5. Khürt Williams · November 15

    My understanding is that in English (as opposed to American) corporations are viewed as collections of people. So Fujifilm are makes perfect sense.

    • Ritchie Roesch · November 15

      Are Pixar a good company to work for? Apple are a tech company. Lucas Films are a movie studio. LG are my favorite appliance maker.

      I’m not an expert… I’ve only tutored middle school English… but it doesn’t sound right to me.

      • James · November 16

        Khurt is right, in UK English, collective entities are treated as plural, where “they” is implicit. So the government or corporation or the team “are” doing something.

      • Ritchie Roesch · November 16

        In America, that would get you a red mark and a lower grade. 😮 🤣

  6. chimchim123 · November 15

    I think if you have found a hobby that you enjoy so much and operate intensively, then it is priceless. Therefore, congratulations on the new camera and have fun with it! 😉

    I’d also be interested in hearing your reports on lenses you prefer on your X-T models!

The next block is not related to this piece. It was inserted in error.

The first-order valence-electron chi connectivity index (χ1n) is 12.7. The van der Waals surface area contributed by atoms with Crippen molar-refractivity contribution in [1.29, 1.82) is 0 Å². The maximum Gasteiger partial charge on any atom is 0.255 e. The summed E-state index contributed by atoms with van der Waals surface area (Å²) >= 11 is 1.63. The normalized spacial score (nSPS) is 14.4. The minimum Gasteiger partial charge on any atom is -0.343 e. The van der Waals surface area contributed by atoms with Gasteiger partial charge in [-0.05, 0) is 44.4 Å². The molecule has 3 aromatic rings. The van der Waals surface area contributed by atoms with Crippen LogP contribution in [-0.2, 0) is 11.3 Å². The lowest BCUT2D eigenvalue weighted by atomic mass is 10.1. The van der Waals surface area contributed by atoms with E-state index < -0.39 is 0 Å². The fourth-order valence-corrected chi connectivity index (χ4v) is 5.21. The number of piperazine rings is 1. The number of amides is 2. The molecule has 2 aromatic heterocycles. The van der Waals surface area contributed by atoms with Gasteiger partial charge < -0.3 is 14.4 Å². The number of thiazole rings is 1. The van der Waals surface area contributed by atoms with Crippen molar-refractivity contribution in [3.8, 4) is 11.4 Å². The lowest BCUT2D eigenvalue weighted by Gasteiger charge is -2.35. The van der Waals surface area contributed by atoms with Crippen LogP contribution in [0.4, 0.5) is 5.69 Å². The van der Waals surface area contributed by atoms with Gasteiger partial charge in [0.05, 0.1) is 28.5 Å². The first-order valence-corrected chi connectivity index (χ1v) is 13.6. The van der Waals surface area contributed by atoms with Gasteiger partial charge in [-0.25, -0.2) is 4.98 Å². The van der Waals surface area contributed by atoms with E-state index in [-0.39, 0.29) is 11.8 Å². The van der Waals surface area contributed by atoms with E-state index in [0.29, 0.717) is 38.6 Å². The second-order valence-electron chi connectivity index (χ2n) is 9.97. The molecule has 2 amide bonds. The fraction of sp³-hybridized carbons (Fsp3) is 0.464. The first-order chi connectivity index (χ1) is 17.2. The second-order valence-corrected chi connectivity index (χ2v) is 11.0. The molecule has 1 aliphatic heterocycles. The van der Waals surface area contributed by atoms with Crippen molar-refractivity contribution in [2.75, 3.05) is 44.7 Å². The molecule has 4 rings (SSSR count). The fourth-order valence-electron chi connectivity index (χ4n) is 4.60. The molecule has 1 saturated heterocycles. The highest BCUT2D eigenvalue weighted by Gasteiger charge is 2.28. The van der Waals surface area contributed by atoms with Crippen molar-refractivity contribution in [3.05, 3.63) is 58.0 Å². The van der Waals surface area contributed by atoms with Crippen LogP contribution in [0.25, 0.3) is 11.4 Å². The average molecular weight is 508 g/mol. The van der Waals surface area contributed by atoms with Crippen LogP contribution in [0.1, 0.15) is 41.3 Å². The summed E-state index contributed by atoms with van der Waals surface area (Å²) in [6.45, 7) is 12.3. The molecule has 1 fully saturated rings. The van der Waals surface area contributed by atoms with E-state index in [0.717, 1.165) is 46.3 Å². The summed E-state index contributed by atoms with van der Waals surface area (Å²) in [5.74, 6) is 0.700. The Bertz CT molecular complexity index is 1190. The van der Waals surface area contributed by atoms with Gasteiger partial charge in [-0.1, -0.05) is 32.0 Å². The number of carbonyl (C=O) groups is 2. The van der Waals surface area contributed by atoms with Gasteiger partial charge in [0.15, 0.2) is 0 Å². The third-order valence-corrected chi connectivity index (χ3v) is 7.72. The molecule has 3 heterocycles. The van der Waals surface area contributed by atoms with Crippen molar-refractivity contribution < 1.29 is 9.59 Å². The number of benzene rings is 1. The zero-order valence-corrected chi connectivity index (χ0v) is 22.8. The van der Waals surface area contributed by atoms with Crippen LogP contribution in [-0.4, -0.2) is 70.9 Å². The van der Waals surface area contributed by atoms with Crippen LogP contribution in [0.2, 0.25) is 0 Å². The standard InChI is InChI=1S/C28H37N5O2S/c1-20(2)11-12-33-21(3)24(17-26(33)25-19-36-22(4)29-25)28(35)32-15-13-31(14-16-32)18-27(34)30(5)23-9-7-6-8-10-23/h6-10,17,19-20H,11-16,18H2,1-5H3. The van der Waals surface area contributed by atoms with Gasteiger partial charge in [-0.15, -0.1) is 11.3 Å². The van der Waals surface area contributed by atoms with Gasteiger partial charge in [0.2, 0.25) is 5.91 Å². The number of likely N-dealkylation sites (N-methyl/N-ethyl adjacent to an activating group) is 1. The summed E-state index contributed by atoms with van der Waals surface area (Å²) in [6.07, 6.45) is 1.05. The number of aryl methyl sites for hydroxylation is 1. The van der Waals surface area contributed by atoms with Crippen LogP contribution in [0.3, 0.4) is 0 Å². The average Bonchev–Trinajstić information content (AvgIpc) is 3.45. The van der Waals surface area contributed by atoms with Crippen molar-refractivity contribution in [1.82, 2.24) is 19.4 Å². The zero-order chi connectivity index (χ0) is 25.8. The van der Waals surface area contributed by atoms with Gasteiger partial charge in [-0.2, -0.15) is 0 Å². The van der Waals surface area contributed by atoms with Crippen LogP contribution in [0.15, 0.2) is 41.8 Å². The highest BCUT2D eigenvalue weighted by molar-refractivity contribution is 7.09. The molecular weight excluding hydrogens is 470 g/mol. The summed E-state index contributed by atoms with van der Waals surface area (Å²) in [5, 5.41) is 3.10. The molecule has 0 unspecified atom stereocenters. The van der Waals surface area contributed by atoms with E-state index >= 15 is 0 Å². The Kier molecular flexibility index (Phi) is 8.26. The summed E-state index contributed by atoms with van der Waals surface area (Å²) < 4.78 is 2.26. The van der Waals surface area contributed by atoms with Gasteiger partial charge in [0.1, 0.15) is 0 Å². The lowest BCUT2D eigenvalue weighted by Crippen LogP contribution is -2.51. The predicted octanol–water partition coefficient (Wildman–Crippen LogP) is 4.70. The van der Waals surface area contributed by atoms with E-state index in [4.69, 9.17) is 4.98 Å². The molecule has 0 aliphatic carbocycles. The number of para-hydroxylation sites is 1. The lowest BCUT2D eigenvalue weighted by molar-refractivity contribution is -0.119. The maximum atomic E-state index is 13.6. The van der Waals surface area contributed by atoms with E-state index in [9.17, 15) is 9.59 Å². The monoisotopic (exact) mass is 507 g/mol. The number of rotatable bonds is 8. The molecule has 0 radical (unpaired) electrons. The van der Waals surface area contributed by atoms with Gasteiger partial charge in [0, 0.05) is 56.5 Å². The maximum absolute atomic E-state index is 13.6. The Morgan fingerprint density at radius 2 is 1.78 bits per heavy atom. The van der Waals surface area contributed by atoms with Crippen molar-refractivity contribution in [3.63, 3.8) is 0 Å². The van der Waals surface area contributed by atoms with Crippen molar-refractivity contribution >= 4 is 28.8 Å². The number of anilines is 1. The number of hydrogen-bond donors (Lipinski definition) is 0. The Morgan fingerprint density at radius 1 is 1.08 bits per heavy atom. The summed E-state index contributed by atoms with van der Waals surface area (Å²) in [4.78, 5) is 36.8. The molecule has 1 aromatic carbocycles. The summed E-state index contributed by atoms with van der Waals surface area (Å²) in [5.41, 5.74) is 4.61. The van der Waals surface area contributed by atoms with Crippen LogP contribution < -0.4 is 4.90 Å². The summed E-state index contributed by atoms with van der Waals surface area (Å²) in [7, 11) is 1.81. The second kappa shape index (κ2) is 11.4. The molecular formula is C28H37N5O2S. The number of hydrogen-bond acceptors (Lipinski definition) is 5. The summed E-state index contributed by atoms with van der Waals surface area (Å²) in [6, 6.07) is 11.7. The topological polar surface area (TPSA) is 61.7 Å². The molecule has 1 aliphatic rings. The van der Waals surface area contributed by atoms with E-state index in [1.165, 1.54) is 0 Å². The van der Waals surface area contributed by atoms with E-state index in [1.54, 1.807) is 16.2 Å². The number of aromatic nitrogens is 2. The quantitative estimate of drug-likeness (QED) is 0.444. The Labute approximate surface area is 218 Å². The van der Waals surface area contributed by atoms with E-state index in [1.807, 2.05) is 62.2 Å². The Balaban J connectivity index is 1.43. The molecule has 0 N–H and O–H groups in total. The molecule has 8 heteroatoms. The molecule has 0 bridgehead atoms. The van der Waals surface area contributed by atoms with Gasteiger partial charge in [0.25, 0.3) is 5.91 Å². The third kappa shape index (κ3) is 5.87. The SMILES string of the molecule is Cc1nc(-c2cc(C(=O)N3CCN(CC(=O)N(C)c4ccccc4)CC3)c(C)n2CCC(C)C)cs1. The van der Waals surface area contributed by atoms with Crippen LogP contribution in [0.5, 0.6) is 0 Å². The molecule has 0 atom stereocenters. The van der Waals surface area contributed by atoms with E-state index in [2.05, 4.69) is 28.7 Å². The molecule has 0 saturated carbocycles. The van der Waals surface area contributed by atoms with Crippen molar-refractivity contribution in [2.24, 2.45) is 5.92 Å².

• Ritchie Roesch · November 15

      I think it will be the same lenses. I’m pretty sure you can use any lens and it will be good. Can every lens resolve 40mp? No, but I think in the grand scheme of things it matters absolutely zero. The character of a lens will matter so much more than if it can resolve the full 40mp or only 90%. So if you like a lens on the 16mp or 24-26mp sensor, you’re going to also like it on 40mp. I hope this makes sense.

      • chimchim123 · November 15

        Yes, it does make sense. 🙂 But I mean I would be interested in your setup in general, e.g. which lenses you are using and why.

      • Ritchie Roesch · November 16

        That would make a good article 😀
        I appreciate your suggestion!

  7. Torsten · November 15

    You don’t really just buy a film simulation 😉

    It’s always a small overall package, for me it would be the three-way tilt screen, the processor, the sensor and the film simulation. Nevertheless, I will not buy this camera for the time being because the rangefinder style has fascinated me. I hope the X-Pro 4 gets the same three-way tilt screen as the X-T 5, otherwise I might buy the X-T 5 later, after the release of the X-Pro 4, we’ll see.